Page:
Does using this fashion accessory signal a risk for heart disease?
There’s no doubt that hand fans are making a fashion comeback. From European runways to night clubs in the Windy City, it’s common to see women of all ages catching a breeze with a flick of her wrist.
But could the return of this Victorian-aged accessory signal more than a growing fashion trend? A recent study suggests this may be the case.
After following 274 non-smoking women between the ages of 40 and 60 years old, researchers found that younger women who experience frequent hot flashes may be at higher risk for developing cardiovascular disease down the line. More specifically, the study found a potential link between multiple hot flashes throughout the night and day and poor functioning of the layer of cells lining blood vessels in women 40 to 53 years old.
“This study offers valuable insight into the differences of cardiovascular physiology between men and women. It may ultimately help provide newer avenues of early detection and treatment of cardiovascular disease in women,” says Dr. Imran Ali, a cardiologist at Advocate Trinity Hospital in Chicago.
The effective functioning of blood vessel linings, which expand and contract to pump blood from the heart to the brain and throughout the body, is a key factor used to predict a cardiovascular condition known as atherosclerosis. If left untreated, atherosclerosis can lead to stroke, heart attack or heart failure.
“Women don’t necessarily experience the same warning signs as men when it comes to cardiovascular disease. This study potentially identifies harder-to-miss warning signals that can prompt younger women to pay attention to their heart health and seek treatment before a cardiac episode occurs,” Dr. Ali says. He adds that heart disease — sometimes called the silent killer — is the leading cause of death among women over 40 years old.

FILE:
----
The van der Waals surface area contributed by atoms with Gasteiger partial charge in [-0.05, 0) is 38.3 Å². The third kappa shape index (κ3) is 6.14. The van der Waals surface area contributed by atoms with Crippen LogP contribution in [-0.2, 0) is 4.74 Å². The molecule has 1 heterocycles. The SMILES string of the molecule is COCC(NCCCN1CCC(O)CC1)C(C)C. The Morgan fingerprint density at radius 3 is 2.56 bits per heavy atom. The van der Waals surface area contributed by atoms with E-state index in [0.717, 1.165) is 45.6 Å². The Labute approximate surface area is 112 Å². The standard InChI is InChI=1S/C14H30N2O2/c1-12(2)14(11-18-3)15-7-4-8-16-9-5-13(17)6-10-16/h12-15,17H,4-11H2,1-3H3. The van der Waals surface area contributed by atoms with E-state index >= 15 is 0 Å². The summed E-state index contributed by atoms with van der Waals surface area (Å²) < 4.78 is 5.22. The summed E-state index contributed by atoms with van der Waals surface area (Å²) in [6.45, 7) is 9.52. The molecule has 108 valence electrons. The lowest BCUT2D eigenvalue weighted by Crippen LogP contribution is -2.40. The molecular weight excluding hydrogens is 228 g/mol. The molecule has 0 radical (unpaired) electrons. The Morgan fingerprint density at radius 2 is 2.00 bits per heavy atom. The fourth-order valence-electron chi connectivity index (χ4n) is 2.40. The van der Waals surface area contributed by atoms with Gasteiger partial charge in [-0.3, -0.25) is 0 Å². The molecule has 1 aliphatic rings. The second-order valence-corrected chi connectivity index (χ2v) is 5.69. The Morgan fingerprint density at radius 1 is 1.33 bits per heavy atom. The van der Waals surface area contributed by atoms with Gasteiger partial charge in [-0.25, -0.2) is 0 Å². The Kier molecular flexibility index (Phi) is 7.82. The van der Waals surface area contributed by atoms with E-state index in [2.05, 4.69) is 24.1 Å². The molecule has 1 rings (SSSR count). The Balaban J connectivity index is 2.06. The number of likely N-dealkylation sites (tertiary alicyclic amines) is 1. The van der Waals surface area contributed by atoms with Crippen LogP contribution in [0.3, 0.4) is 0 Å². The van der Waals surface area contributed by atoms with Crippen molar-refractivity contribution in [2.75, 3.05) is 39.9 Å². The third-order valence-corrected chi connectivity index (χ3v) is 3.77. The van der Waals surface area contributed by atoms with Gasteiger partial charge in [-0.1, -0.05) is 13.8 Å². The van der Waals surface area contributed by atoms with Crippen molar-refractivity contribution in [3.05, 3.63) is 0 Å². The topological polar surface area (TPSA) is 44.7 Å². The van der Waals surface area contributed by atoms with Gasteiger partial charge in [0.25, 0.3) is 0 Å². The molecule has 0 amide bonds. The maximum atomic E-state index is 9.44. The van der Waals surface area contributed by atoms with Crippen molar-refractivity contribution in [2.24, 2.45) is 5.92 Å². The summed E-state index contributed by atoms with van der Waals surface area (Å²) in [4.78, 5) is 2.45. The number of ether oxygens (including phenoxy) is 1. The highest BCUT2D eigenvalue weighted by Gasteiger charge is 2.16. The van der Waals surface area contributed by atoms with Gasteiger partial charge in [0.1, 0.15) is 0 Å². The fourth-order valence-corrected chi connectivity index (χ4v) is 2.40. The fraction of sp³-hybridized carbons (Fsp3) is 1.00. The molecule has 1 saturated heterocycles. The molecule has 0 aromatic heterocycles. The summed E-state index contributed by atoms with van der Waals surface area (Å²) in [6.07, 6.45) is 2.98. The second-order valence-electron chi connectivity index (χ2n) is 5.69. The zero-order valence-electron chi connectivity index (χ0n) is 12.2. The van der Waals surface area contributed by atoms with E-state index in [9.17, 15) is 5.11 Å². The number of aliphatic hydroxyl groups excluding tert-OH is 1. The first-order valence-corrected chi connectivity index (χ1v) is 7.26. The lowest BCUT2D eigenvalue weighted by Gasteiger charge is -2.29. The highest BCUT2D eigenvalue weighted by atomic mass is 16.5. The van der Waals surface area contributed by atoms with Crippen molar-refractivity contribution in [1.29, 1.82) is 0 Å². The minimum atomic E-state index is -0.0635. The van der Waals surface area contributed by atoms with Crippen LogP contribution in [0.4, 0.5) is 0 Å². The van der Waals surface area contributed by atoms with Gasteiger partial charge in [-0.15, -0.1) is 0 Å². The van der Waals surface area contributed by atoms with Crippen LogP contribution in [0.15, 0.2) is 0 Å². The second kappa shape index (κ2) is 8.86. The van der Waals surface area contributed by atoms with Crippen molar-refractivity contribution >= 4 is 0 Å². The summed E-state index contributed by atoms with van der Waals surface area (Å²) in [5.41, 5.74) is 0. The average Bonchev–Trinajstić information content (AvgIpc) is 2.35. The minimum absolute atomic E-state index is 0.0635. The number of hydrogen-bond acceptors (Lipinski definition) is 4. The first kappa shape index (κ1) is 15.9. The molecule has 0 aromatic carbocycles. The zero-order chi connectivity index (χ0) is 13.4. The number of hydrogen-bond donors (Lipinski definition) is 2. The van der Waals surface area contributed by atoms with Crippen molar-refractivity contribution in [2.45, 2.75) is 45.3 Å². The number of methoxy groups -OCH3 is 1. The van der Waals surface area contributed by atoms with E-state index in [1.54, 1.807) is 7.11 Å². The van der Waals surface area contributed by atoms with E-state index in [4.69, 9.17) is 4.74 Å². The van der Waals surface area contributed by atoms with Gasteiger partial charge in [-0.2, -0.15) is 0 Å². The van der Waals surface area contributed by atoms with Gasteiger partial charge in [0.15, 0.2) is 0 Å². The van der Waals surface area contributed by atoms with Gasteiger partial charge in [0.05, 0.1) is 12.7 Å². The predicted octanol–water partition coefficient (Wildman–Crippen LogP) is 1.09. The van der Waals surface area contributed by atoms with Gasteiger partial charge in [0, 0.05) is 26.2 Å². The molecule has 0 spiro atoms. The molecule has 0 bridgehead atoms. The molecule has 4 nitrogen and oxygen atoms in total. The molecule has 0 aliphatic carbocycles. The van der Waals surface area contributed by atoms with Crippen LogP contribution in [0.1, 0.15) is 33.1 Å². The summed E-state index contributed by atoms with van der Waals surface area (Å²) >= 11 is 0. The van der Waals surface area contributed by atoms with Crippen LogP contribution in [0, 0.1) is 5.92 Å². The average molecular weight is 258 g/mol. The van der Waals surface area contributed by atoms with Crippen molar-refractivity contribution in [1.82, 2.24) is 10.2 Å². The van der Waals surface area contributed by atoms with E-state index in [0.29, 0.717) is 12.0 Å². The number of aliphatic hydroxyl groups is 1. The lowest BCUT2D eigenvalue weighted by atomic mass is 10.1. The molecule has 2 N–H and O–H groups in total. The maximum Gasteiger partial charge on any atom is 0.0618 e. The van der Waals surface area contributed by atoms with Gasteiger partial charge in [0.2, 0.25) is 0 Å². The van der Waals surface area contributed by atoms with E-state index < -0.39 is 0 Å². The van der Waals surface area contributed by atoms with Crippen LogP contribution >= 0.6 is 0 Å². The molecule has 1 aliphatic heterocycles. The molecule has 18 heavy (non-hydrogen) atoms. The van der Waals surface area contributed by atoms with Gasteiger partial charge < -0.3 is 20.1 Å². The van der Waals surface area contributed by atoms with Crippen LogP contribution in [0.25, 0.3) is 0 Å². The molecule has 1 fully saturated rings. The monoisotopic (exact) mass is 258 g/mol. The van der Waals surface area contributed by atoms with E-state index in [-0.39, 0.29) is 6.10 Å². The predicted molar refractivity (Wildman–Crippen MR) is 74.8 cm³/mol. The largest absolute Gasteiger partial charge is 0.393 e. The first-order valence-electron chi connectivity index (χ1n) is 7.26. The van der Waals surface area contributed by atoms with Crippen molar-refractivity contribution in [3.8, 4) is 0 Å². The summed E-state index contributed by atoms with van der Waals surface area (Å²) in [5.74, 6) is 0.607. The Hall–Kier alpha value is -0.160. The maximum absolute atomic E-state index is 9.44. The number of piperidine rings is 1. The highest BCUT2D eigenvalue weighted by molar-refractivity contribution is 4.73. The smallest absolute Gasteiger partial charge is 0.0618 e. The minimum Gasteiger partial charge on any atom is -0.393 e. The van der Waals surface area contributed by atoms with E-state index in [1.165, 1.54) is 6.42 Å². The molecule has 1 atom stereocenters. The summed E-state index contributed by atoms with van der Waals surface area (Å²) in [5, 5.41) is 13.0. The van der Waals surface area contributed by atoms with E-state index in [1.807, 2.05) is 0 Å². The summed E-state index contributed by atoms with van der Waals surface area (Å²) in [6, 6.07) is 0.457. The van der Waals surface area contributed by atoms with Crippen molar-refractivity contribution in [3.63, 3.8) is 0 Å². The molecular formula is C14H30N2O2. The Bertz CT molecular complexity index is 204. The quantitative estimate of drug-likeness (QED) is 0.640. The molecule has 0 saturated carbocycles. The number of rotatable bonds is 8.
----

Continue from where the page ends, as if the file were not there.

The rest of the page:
Women who experience hot flashes between the ages of 54 to 60 do not carry the same risk for cardiovascular disease, the study found.
Dr. Ali advises women of all ages to exercise regularly and follow a heart-healthy diet, regardless of their immediate risk for cardiovascular disease. He also recommends that “super-flashers” – or younger women who experience up to a dozen hot flashes a day – be screened regularly for heart disease.
About the Author
Cassie Richardson, health enews contributor, is regional coordinator on Advocate Aurora Health's Public Affairs team. She has more than 10 years of experience in health care communications, marketing, media and public relations. Cassie is a fan of musical theater and movies. When she’s not spreading the word about health and wellness advancements, she enjoys writing fiction.